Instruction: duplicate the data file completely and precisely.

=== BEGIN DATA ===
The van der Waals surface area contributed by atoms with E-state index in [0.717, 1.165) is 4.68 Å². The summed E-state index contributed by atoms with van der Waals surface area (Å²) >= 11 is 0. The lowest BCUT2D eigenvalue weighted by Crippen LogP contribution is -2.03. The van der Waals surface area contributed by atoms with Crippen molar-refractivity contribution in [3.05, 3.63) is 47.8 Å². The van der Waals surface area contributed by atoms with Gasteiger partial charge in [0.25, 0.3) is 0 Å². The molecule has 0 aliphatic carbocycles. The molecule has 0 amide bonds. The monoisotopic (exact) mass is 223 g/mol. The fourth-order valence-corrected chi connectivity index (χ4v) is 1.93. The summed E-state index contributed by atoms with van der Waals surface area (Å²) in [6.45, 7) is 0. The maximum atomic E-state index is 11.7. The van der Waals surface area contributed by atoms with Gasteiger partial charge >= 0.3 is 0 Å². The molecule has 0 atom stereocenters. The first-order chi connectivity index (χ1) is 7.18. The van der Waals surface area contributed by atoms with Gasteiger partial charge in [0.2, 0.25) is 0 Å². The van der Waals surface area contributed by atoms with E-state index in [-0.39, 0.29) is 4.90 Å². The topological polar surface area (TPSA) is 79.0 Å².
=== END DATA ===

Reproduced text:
The van der Waals surface area contributed by atoms with E-state index in [0.717, 1.165) is 4.68 Å². The summed E-state index contributed by atoms with van der Waals surface area (Å²) >= 11 is 0. The lowest BCUT2D eigenvalue weighted by Crippen LogP contribution is -2.03. The van der Waals surface area contributed by atoms with Crippen molar-refractivity contribution in [3.05, 3.63) is 47.8 Å². The van der Waals surface area contributed by atoms with Gasteiger partial charge in [0.25, 0.3) is 0 Å². The molecule has 0 aliphatic carbocycles. The molecule has 0 amide bonds. The monoisotopic (exact) mass is 223 g/mol. The fourth-order valence-corrected chi connectivity index (χ4v) is 1.93. The summed E-state index contributed by atoms with van der Waals surface area (Å²) in [6.45, 7) is 0. The maximum atomic E-state index is 11.7. The van der Waals surface area contributed by atoms with Gasteiger partial charge >= 0.3 is 0 Å². The molecule has 0 atom stereocenters. The first-order chi connectivity index (χ1) is 7.18. The van der Waals surface area contributed by atoms with Gasteiger partial charge in [0.2, 0.25) is 0 Å². The van der Waals surface area contributed by atoms with E-state index in [-0.39, 0.29) is 4.90 Å². The topological polar surface area (TPSA) is 79.0 Å².